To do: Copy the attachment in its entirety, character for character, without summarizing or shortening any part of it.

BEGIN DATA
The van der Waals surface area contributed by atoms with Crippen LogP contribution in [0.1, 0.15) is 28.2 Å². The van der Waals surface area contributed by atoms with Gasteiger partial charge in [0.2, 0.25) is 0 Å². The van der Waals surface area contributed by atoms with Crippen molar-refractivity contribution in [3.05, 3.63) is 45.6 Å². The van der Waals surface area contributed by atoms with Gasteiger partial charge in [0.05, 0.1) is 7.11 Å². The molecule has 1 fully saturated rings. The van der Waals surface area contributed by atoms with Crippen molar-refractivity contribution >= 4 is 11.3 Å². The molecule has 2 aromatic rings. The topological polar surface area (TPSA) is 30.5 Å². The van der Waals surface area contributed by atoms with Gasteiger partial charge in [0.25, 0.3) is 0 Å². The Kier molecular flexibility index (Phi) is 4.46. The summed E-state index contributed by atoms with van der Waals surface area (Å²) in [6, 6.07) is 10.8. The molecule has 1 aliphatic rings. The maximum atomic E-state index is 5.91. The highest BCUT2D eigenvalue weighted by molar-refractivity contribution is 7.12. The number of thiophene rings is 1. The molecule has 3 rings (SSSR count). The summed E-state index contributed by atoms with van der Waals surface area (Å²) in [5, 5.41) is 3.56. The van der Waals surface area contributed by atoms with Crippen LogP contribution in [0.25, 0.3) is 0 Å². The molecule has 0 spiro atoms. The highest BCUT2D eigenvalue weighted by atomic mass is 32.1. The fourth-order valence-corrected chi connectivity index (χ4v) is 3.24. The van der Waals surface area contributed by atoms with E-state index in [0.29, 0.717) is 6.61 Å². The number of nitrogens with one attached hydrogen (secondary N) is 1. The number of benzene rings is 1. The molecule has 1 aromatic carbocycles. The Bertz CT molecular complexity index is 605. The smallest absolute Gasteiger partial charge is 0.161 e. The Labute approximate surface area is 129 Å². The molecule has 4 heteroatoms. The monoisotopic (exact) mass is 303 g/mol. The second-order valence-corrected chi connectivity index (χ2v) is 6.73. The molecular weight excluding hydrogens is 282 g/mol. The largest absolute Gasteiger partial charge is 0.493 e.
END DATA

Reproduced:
The van der Waals surface area contributed by atoms with Crippen LogP contribution in [0.1, 0.15) is 28.2 Å². The van der Waals surface area contributed by atoms with Gasteiger partial charge in [0.2, 0.25) is 0 Å². The van der Waals surface area contributed by atoms with Crippen molar-refractivity contribution in [3.05, 3.63) is 45.6 Å². The van der Waals surface area contributed by atoms with Gasteiger partial charge in [0.05, 0.1) is 7.11 Å². The molecule has 1 fully saturated rings. The van der Waals surface area contributed by atoms with Crippen molar-refractivity contribution >= 4 is 11.3 Å². The molecule has 2 aromatic rings. The topological polar surface area (TPSA) is 30.5 Å². The van der Waals surface area contributed by atoms with Gasteiger partial charge in [0.25, 0.3) is 0 Å². The Kier molecular flexibility index (Phi) is 4.46. The summed E-state index contributed by atoms with van der Waals surface area (Å²) in [6, 6.07) is 10.8. The molecule has 1 aliphatic rings. The maximum atomic E-state index is 5.91. The highest BCUT2D eigenvalue weighted by molar-refractivity contribution is 7.12. The number of thiophene rings is 1. The molecule has 3 rings (SSSR count). The summed E-state index contributed by atoms with van der Waals surface area (Å²) in [5, 5.41) is 3.56. The van der Waals surface area contributed by atoms with Crippen LogP contribution in [0.25, 0.3) is 0 Å². The molecule has 0 spiro atoms. The highest BCUT2D eigenvalue weighted by atomic mass is 32.1. The fourth-order valence-corrected chi connectivity index (χ4v) is 3.24. The van der Waals surface area contributed by atoms with E-state index in [0.29, 0.717) is 6.61 Å². The number of nitrogens with one attached hydrogen (secondary N) is 1. The number of benzene rings is 1. The molecule has 1 aromatic carbocycles. The Bertz CT molecular complexity index is 605. The smallest absolute Gasteiger partial charge is 0.161 e. The Labute approximate surface area is 129 Å². The molecule has 4 heteroatoms. The monoisotopic (exact) mass is 303 g/mol. The second-order valence-corrected chi connectivity index (χ2v) is 6.73. The molecular weight excluding hydrogens is 282 g/mol. The largest absolute Gasteiger partial charge is 0.493 e.